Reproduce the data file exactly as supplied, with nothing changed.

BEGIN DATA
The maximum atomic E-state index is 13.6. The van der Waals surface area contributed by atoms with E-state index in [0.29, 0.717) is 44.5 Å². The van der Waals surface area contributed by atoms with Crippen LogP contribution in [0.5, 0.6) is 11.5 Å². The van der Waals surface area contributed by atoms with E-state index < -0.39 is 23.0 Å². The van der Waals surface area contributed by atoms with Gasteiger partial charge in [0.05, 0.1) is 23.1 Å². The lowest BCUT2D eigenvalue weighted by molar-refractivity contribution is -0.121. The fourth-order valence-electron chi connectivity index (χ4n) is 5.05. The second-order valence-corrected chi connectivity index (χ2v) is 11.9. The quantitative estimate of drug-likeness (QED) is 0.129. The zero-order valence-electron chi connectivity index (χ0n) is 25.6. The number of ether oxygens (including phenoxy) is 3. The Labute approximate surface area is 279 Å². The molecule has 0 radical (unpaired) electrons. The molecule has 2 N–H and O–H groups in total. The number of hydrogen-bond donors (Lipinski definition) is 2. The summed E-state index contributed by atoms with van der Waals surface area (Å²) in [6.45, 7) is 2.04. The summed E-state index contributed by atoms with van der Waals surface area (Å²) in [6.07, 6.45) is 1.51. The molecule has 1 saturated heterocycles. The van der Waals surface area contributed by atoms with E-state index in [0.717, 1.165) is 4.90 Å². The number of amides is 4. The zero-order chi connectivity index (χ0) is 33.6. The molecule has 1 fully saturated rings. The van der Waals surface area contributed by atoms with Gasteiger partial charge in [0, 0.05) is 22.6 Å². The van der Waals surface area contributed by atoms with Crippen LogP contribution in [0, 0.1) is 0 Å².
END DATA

The maximum atomic E-state index is 13.6. The van der Waals surface area contributed by atoms with E-state index in [0.29, 0.717) is 44.5 Å². The van der Waals surface area contributed by atoms with Crippen LogP contribution in [0.5, 0.6) is 11.5 Å². The van der Waals surface area contributed by atoms with E-state index < -0.39 is 23.0 Å². The van der Waals surface area contributed by atoms with Gasteiger partial charge in [0.05, 0.1) is 23.1 Å². The lowest BCUT2D eigenvalue weighted by molar-refractivity contribution is -0.121. The fourth-order valence-electron chi connectivity index (χ4n) is 5.05. The second-order valence-corrected chi connectivity index (χ2v) is 11.9. The quantitative estimate of drug-likeness (QED) is 0.129. The zero-order valence-electron chi connectivity index (χ0n) is 25.6. The number of ether oxygens (including phenoxy) is 3. The Labute approximate surface area is 279 Å². The molecule has 0 radical (unpaired) electrons. The molecule has 2 N–H and O–H groups in total. The number of hydrogen-bond donors (Lipinski definition) is 2. The summed E-state index contributed by atoms with van der Waals surface area (Å²) in [6.45, 7) is 2.04. The summed E-state index contributed by atoms with van der Waals surface area (Å²) in [6.07, 6.45) is 1.51. The molecule has 1 saturated heterocycles. The van der Waals surface area contributed by atoms with E-state index in [0.717, 1.165) is 4.90 Å². The number of amides is 4. The zero-order chi connectivity index (χ0) is 33.6. The molecule has 1 fully saturated rings. The van der Waals surface area contributed by atoms with Gasteiger partial charge in [0, 0.05) is 22.6 Å². The van der Waals surface area contributed by atoms with Crippen LogP contribution in [0, 0.1) is 0 Å².